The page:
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Understanding Trump the businessman President

  • 10 November 2016


Donald Trump's presidential victory has been greeted by most of the mainstream media with shock and apprehension, which is to be expected given that they were barracking for his opponent. It is worth examining just why the antipathy to Trump has been so great among those used to pulling the levers of power.

The usual reason given is that he is, so it is claimed, a 'sociopathic con artist' and narcissist. 'As opposed to what?' one might ask. As the Clintons have demonstrated with their appalling charitable foundation, there is some pretty steep competition in that area.

Another, less noticed, reason why Trump creates such anxieties, especially in the political elites, is that he is, first and foremost, a businessman.

In modern times, has there ever been a major political leader of a democracy, let alone president of the United States, who spent their whole adult life in business before moving to the top of the political tree? When we look at him from this perspective his behaviour becomes entirely predictable.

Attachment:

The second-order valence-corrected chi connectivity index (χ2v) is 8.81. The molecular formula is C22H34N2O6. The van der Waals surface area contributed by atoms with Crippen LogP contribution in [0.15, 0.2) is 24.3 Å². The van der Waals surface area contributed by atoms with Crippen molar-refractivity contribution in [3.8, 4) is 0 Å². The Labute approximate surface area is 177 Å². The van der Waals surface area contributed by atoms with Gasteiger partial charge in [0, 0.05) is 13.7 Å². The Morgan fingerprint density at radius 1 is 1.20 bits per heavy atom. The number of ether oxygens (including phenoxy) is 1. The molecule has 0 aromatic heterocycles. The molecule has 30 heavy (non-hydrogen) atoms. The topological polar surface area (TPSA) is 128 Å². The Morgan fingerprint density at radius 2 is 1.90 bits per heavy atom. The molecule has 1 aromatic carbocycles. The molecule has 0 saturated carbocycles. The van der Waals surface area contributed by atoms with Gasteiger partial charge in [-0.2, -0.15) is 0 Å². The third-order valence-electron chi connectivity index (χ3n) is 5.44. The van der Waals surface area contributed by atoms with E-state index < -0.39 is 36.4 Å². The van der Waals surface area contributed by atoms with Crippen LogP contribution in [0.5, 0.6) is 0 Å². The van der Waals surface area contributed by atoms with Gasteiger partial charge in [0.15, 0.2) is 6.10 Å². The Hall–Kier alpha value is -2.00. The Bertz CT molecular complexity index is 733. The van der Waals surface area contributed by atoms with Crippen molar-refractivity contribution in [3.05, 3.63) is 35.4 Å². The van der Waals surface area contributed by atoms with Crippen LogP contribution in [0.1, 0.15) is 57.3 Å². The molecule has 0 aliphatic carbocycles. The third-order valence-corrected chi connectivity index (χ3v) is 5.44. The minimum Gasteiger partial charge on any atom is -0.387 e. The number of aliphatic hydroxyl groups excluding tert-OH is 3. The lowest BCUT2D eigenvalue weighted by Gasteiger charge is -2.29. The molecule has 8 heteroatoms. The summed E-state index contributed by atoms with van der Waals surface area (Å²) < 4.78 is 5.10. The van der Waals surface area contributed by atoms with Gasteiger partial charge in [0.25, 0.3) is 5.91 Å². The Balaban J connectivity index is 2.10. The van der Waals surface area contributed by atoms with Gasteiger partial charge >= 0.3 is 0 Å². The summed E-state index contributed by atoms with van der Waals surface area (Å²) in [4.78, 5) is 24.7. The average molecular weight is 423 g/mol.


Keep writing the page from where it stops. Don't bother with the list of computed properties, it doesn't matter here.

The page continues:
The first step for a business person is to make the sale, usually by over-promising and tapping into the emotional triggers of the customer. That is exactly what Trump did. Over and over, he assured everyone that electing him would be 'fantastic'; he would deliver; customer-value is in the bag. It was a pitch he had made countless times in his business career, albeit mainly with hotels rather than to electorates.

He even continued the rhetoric in his acceptance speech, which looked more like an annual meeting for a business that has had a year of stellar profits than a political event. Top performing staff were singled out and the supporters were praised as if they were staff members who had put in a good year. Even his comment about the 'potential' of Americans sounded like a speech to boost employee morale.

The next step for a business person, once the sale is made, is for a hard financial logic to be applied. Trump's hype will be, at the very least, toned down, if not unwound. Watch for him to shift. Once the customer has coughed up, business people typically become extremely pragmatic. That will be how Trump behaves.

It is often said that the 'business of America is business', implying that having a businessman at the helm is culturally appropriate. But the anxiety indicates that many in the power elite think otherwise.


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